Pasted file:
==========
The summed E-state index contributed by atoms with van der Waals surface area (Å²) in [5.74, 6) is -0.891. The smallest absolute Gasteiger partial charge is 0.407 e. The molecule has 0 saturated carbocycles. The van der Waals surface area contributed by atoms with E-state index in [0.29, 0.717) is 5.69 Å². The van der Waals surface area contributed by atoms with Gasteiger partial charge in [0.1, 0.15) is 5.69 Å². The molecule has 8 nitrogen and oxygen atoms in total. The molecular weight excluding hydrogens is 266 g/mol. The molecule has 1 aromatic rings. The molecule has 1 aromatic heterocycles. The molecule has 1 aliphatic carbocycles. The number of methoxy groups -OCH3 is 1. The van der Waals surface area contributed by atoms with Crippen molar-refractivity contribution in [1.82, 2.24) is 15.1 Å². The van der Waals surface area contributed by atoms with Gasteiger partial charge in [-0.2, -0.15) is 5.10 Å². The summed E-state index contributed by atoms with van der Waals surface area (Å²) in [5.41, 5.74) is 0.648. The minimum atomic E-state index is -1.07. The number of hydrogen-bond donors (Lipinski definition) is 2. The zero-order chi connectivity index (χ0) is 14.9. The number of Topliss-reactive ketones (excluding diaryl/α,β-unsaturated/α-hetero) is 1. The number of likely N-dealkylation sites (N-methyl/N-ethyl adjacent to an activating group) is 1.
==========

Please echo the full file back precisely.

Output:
The summed E-state index contributed by atoms with van der Waals surface area (Å²) in [5.74, 6) is -0.891. The smallest absolute Gasteiger partial charge is 0.407 e. The molecule has 0 saturated carbocycles. The van der Waals surface area contributed by atoms with E-state index in [0.29, 0.717) is 5.69 Å². The van der Waals surface area contributed by atoms with Gasteiger partial charge in [0.1, 0.15) is 5.69 Å². The molecule has 8 nitrogen and oxygen atoms in total. The molecular weight excluding hydrogens is 266 g/mol. The molecule has 1 aromatic rings. The molecule has 1 aromatic heterocycles. The molecule has 1 aliphatic carbocycles. The number of methoxy groups -OCH3 is 1. The van der Waals surface area contributed by atoms with Crippen molar-refractivity contribution in [1.82, 2.24) is 15.1 Å². The van der Waals surface area contributed by atoms with Gasteiger partial charge in [-0.2, -0.15) is 5.10 Å². The summed E-state index contributed by atoms with van der Waals surface area (Å²) in [5.41, 5.74) is 0.648. The minimum atomic E-state index is -1.07. The number of hydrogen-bond donors (Lipinski definition) is 2. The zero-order chi connectivity index (χ0) is 14.9. The number of Topliss-reactive ketones (excluding diaryl/α,β-unsaturated/α-hetero) is 1. The number of likely N-dealkylation sites (N-methyl/N-ethyl adjacent to an activating group) is 1.